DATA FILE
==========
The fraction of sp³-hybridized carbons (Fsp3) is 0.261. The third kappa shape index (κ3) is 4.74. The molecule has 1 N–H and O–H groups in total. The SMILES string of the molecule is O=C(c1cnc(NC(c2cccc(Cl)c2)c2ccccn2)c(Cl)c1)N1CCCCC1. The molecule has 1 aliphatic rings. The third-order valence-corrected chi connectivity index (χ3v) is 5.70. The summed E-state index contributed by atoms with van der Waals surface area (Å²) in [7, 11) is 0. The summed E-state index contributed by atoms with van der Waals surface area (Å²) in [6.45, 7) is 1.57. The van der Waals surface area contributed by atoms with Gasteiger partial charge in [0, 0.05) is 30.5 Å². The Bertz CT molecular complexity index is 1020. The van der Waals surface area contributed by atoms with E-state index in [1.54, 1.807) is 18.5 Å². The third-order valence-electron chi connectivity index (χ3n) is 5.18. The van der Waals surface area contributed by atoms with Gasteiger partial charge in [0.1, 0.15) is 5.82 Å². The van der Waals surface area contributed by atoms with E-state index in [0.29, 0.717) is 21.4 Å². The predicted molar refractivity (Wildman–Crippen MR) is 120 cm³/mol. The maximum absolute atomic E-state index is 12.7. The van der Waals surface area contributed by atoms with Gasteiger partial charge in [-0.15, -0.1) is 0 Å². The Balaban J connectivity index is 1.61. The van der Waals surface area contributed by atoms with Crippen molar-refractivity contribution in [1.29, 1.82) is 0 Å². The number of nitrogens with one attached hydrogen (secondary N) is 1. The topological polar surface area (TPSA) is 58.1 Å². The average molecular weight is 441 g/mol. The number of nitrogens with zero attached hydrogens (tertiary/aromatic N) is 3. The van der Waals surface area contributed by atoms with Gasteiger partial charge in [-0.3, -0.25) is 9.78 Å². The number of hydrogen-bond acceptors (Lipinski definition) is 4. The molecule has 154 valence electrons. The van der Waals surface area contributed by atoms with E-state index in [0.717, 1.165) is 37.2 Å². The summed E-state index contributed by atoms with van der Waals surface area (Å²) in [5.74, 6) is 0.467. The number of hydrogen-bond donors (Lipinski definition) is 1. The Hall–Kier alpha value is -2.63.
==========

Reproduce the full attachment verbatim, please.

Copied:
The fraction of sp³-hybridized carbons (Fsp3) is 0.261. The third kappa shape index (κ3) is 4.74. The molecule has 1 N–H and O–H groups in total. The SMILES string of the molecule is O=C(c1cnc(NC(c2cccc(Cl)c2)c2ccccn2)c(Cl)c1)N1CCCCC1. The molecule has 1 aliphatic rings. The third-order valence-corrected chi connectivity index (χ3v) is 5.70. The summed E-state index contributed by atoms with van der Waals surface area (Å²) in [7, 11) is 0. The summed E-state index contributed by atoms with van der Waals surface area (Å²) in [6.45, 7) is 1.57. The van der Waals surface area contributed by atoms with Gasteiger partial charge in [0, 0.05) is 30.5 Å². The Bertz CT molecular complexity index is 1020. The van der Waals surface area contributed by atoms with E-state index in [1.54, 1.807) is 18.5 Å². The third-order valence-electron chi connectivity index (χ3n) is 5.18. The van der Waals surface area contributed by atoms with Gasteiger partial charge in [0.1, 0.15) is 5.82 Å². The van der Waals surface area contributed by atoms with E-state index in [0.29, 0.717) is 21.4 Å². The predicted molar refractivity (Wildman–Crippen MR) is 120 cm³/mol. The maximum absolute atomic E-state index is 12.7. The van der Waals surface area contributed by atoms with Gasteiger partial charge in [-0.15, -0.1) is 0 Å². The Balaban J connectivity index is 1.61. The van der Waals surface area contributed by atoms with Crippen molar-refractivity contribution in [1.29, 1.82) is 0 Å². The number of nitrogens with one attached hydrogen (secondary N) is 1. The topological polar surface area (TPSA) is 58.1 Å². The average molecular weight is 441 g/mol. The number of nitrogens with zero attached hydrogens (tertiary/aromatic N) is 3. The van der Waals surface area contributed by atoms with Gasteiger partial charge in [-0.3, -0.25) is 9.78 Å². The number of hydrogen-bond acceptors (Lipinski definition) is 4. The molecule has 154 valence electrons. The van der Waals surface area contributed by atoms with E-state index in [0.717, 1.165) is 37.2 Å². The summed E-state index contributed by atoms with van der Waals surface area (Å²) in [5.74, 6) is 0.467. The number of hydrogen-bond donors (Lipinski definition) is 1. The Hall–Kier alpha value is -2.63.